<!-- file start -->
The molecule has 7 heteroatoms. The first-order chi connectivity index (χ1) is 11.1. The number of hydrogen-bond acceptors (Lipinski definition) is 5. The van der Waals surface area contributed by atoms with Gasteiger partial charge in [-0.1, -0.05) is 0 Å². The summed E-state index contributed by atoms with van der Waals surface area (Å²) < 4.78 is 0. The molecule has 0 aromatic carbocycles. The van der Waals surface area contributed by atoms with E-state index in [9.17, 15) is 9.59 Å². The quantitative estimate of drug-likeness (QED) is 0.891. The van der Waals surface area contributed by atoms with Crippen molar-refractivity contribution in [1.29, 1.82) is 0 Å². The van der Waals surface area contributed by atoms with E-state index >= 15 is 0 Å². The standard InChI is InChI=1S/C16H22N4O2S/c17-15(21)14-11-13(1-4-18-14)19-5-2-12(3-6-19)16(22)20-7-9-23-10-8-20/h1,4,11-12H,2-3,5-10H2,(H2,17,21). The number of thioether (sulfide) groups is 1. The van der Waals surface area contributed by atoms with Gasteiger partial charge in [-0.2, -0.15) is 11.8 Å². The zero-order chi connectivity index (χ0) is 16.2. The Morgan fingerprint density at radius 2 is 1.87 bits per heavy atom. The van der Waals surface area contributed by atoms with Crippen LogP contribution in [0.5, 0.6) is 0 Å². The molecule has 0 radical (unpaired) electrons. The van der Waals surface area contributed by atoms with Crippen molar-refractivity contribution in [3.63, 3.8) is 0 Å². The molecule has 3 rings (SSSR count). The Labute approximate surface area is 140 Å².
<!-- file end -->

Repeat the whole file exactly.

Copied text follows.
The molecule has 7 heteroatoms. The first-order chi connectivity index (χ1) is 11.1. The number of hydrogen-bond acceptors (Lipinski definition) is 5. The van der Waals surface area contributed by atoms with Gasteiger partial charge in [-0.1, -0.05) is 0 Å². The summed E-state index contributed by atoms with van der Waals surface area (Å²) < 4.78 is 0. The molecule has 0 aromatic carbocycles. The van der Waals surface area contributed by atoms with E-state index in [9.17, 15) is 9.59 Å². The quantitative estimate of drug-likeness (QED) is 0.891. The van der Waals surface area contributed by atoms with Crippen molar-refractivity contribution in [1.29, 1.82) is 0 Å². The van der Waals surface area contributed by atoms with E-state index >= 15 is 0 Å². The standard InChI is InChI=1S/C16H22N4O2S/c17-15(21)14-11-13(1-4-18-14)19-5-2-12(3-6-19)16(22)20-7-9-23-10-8-20/h1,4,11-12H,2-3,5-10H2,(H2,17,21). The number of thioether (sulfide) groups is 1. The van der Waals surface area contributed by atoms with Gasteiger partial charge in [-0.2, -0.15) is 11.8 Å². The zero-order chi connectivity index (χ0) is 16.2. The Morgan fingerprint density at radius 2 is 1.87 bits per heavy atom. The van der Waals surface area contributed by atoms with Crippen LogP contribution in [0.5, 0.6) is 0 Å². The molecule has 0 radical (unpaired) electrons. The van der Waals surface area contributed by atoms with Crippen molar-refractivity contribution in [3.63, 3.8) is 0 Å². The molecule has 3 rings (SSSR count). The Labute approximate surface area is 140 Å².